Underwater bombs damage Syria’s offshore oil facilities

Smoke billows following reported bombardment by Syrian regime forces on the town of Kafr Ruma on the outskirts of Maaret al-Numan, in the northwestern Syrian province of Idlib, on January 27, 2020.(AFP)
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Updated 27 January 2020

Underwater bombs damage Syria’s offshore oil facilities

  • Syria's oil minister said the bombs were planted by divers in the facility used to pump oil to the coast
  • No one claimed responsibility for the attack, the third to target Syria’s oil and gas industry in less than a year

DAMASCUS: Bombs planted underwater off Syria’s coast exploded Monday, damaging oil facilities used to pump oil into one of Syria’s two petroleum refineries, state media and the oil minister said.
No one claimed responsibility for the attack, the third to target Syria’s oil and gas industry in less than a year.
The attack off the coast of Banias was carried out by “terrorists,” state news agency SANA said. Banias is on the Mediterranean shoreline in the Tartous province.
Oil minister Ali Ghanem told state TV that the bombs were planted by divers in the facility used to pump oil to the coast. He said the facility is 3 kilometers (2 miles) off the coast and is 23 meters (yards) underwater.
“The aim of the attack is to cease (oil) imports into Syria,” Ghanem said, adding the ministry’s experts are evaluating and fixing the damage. He said the attack will not stop imports as the ministry had prepared plans in case of such attacks.
Last month, near-simultaneous attacks believed to have been carried out by drones hit three government-run oil and gas installations in central Syria. One of the December attacks targeted the oil refinery in the central city of Homs.
Syria has suffered fuel shortages since last year. Western sanctions have blocked imports, while most Syrian oil fields are controlled by Kurdish-led fighters in the country’s east.
In June, sabotage attacks damaged five underwater pipelines off Banias.
Before the Syrian conflict erupted in 2011, the country exported around half of the 350,000 barrels of oil it produced per day. Now its production is down to around 24,000 barrels a day, covering only a fraction of domestic needs.


IMF experts visit Lebanon amid worsening economic crisis

Updated 20 February 2020

IMF experts visit Lebanon amid worsening economic crisis

  • IMF team will provide broad technical advice
  • Lebanon has not requested IMF financial assistance

BEIRUT: A team of IMF experts met Prime Minister Hassan Diab on Thursday at the start of a visit to provide Lebanon with advice on tackling a deepening financial and economic crisis, an official Lebanese source said.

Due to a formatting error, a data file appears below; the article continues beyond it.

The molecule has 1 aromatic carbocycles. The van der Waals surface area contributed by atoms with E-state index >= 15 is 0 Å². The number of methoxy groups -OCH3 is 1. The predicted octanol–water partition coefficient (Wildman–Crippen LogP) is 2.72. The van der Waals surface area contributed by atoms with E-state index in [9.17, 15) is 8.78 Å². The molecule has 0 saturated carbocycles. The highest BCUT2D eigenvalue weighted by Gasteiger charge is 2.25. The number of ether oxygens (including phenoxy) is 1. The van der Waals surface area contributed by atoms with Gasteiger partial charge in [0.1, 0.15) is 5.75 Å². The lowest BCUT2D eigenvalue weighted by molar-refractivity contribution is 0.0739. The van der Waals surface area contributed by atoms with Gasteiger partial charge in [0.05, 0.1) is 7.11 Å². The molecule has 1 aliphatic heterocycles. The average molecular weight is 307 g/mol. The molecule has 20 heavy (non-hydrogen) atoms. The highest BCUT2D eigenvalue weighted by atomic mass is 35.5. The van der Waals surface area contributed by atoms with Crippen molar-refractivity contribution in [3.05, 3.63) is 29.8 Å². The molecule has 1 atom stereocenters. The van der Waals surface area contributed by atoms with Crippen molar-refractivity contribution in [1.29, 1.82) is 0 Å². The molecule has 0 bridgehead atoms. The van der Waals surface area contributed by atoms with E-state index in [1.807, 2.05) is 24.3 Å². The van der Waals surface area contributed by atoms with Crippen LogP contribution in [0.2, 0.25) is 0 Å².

The IMF has said the team will visit until Feb. 23 and provide broad technical advice. Lebanon has not requested financial assistance from the Fund.

The long-brewing economic crisis spiraled last year as capital flows into the country slowed and protests erupted against the ruling elite over decades of corruption and bad governance.

Diab’s government, which took office last month, must decide what to do about upcoming debt payments, notably a $1.2 billion dollar-denominated sovereign bond due on March 9.

Lebanese President Michel Aoun meanwhile said on Thursday measures would be taken to hold to account all those who contributed to Lebanon’s financial crisis through illegal actions be they transfers abroad, manipulation of Eurobonds or other acts.

“There is information that we are still in need of with regards to the banking situation. There are measures that we will take to hold to account all who participated in bringing the crisis to where it is,” Aoun said, according to his Twitter account.

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One of Lebanon’s most influential politicians, Parliament Speaker Nabih Berri, said on Wednesday that debt restructuring was the best solution for looming maturities.

Lebanon will on Friday review proposals from firms bidding to give it financial and legal advice on its options, a source familiar with the matter said on Thursday. The government aims to take a quick decision on who to appoint, the source said.

So far, firms bidding to be Lebanon’s legal adviser are Dechert, Cleary Gottlieb, and White and Case, the source said.

Lebanon has issued requests for proposals to seven firms to provide it with financial advice.

The government on Wednesday formed a committee tasked with preparing an economic recovery plan that includes ministers, government officials, a central bank representative and economists, according to a copy of a decree seen by Reuters.